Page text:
eMachines offers $500 computer
Advertiser Staff and News Services
Just what kind of computer can you buy for $500? If it's eMachines' T1150 PC, the answer is quite a lot. This smartly designed black and silver computer comes loaded with a 1.3-gigahertz Intel Celeron processor, 128 megabytes of memory, a 40-gigabyte hard drive, a 56K V.92 ready fax modem, a floppy disk drive and a 24X CD-Rewritable drive. While this PC isn't the best choice for running demanding action-packed games, it's a smart option for families who want to replace an outdated PC or buy a new one for the kids.
During a month of testing, the PC easily handled a variety of tasks playing educational games, downloading pictures and music from the Internet, burning photo and music CDs, creating design projects and surfing the Web.
As with most any PC, though, this one has its share of annoying quirks. The button that opens the CD-RW drive, for example, blends in with the black trim, making it difficult to see. Likewise, even though it's great that two of the four Universal Serial Bus (USB) ports are in front, their placement near the bottom of the machine makes them difficult to reach and see when the unit is sitting on the floor next to a desk, rather than on top of it. Also, even though eMachines brags about this computer's quiet design, it seemed rather noisy. In fact, it's all but impossible to forget to turn off this model because the noise will remind you that it's on.
One nice touch, especially for first-time computer users, is the convenient placement of the machine's serial number and eMachine's customer support number on the front of the PC. Unlike some electronic companies that seem to go out of their way to hide their help lines, eMachines actually seems to want folks to call. And its one-year warranty for free parts, service and technical support calls is rather generous in this era of stingy service plans.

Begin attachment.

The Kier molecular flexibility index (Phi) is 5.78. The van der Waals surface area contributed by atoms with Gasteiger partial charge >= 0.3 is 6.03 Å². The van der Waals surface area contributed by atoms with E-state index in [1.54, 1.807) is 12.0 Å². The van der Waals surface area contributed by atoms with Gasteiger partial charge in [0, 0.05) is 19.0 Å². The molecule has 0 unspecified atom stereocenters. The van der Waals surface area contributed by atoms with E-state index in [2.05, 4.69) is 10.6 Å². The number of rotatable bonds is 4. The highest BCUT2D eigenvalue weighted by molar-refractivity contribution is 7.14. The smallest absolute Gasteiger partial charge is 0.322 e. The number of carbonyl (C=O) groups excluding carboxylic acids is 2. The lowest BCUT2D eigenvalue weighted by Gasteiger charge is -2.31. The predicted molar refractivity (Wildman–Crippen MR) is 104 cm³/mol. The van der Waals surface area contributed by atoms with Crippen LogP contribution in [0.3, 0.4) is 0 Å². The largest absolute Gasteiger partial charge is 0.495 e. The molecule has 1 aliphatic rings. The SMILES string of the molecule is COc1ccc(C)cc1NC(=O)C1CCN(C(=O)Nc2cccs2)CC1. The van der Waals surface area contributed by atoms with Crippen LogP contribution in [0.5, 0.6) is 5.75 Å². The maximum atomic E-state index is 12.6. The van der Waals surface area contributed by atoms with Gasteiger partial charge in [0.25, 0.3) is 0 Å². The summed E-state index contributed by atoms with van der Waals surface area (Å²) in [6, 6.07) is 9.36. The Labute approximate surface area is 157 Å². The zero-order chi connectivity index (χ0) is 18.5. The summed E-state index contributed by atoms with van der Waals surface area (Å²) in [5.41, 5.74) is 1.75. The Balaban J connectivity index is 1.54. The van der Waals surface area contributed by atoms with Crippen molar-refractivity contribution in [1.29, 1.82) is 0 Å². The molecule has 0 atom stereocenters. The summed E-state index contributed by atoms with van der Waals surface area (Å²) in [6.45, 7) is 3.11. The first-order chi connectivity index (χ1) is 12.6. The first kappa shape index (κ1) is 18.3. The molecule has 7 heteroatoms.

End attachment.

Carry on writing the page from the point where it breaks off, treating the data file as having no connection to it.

This model is loaded with the usual lineup of software, Microsoft Windows XP Home Edition operating system, Microsoft Works, Microsoft Money and Encarta Online.
A monitor isn't included in the PC's price, which comes to $500 after a $75 manufacturer's rebate. The rebate increases to $175, however, if you also purchase an eMachine monitor; the eView 17s costs $219 while the eView 17f flat-tube monitor goes for $259.
Microsoft riddled with security flaws
Despite Microsoft's five-month push to exterminate security flaws, the software giant's operating system and Internet products continue to turn up riddled with security holes.
Microsoft has recently issued a flurry of security bulletins, keeping it on track to match or exceed 60 such advisories issued last year. This year, Microsoft has issued 30 advisories outlining fixes for 40 vulnerabilities gaps in codes that hackers can exploit to steal data, shut down computer networks or launch rogue programs.
The latest discoveries: more holes in Windows XP and MSN Messenger, which are popular with consumers, and in Internet Information Server, Windows NT and Windows 2000, popular Microsoft business products.
In January, Microsoft Chairman Bill Gates issued a memo calling for an end to Microsoft's longstanding practice of rushing feature-rich software to market without adequate testing for security flaws, so the spurt of discoveries since Gates' proclamation is not surprising given the intensified scrutiny, analysts said.